Criminal Justice and Policy Advisor
Stefano Betti is a senior expert on transnational criminal law and policy. He collaborates with several UN entities including the Counter Terrorism Executive Directorate on the protection of Critical Infrastructure against terrorist acts, the UN Office on Drugs and Crime (UNODC) and the Interregional Crime and Justice Research Institute (UNICRI). He is currently Deputy Director General of the Transnational Alliance against Illicit Trade (TRACIT) and Senior Advisor of the Siracusa International Institute for Criminal Justice and Human Rights. From 2013 to 2016, he headed INTERPOL’s legal program against illicit trade. Before then, he held various positions at UNODC providing technical assistance and training to Governments worldwide on counter-terrorism and the prevention of corruption. He holds a Master degree in “EU Studies: EU Policy-Making” from the London School of Economics, an honor diploma in International Nuclear Law from the University of Montpellier (France) and a Law Degree from the University of Milan (Italy). He is fluent in English, French, Spanish and Italian and has contributed scholarly articles to several international journals.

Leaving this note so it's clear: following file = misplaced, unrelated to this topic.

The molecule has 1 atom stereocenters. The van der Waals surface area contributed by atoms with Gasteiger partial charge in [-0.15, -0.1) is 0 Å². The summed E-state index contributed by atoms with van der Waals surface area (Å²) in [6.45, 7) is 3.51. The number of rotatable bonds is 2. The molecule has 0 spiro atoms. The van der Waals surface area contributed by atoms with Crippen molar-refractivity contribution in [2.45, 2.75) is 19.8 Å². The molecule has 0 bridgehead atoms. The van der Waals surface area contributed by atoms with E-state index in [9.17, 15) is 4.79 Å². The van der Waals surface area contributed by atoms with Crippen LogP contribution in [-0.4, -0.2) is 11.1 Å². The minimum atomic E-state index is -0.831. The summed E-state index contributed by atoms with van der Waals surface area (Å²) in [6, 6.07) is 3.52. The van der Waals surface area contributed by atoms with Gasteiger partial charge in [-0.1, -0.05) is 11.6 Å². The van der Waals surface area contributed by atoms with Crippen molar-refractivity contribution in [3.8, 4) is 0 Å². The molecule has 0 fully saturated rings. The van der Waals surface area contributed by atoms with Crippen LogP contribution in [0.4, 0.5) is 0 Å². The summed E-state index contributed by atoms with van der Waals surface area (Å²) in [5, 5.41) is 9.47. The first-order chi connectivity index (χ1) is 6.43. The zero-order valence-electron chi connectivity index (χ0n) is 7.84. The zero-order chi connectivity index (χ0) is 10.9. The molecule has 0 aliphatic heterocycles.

Presentation: Critical Infrastructure and the Threat of Organized Crime
While critical infrastructures (CIs) are the backbone of our society, organized crime is one of society’s worst debilitating factors. So, where do the two intersect, and with what consequences?
Organized crime poses multi-faceted threats to CIs. While existing literature, national strategies, etc., concentrate on threats caused by terrorism as well as natural events, the organized crime angle is little explored, if not completely absent from the discussion. And yet, there are multiple ways in which organized crime has the potential to play a disruptive role.
It is not just about criminal groups interfering in the provision of cyber-dependent services and requesting the payment of a ransom in exchange for service restoration.
Another, less direct form of threat is the injection of fake and sub-standard items into the supply chains for key components of CIs.
Paradoxically, also, criminal groups may well seize certain CIs as part of their strategy to consolidate their “social acceptability” within vulnerable or worn-torn communities.
It is time for the threat posed by organized crime to form an integral part of risk and crisis management procedures for CI protection.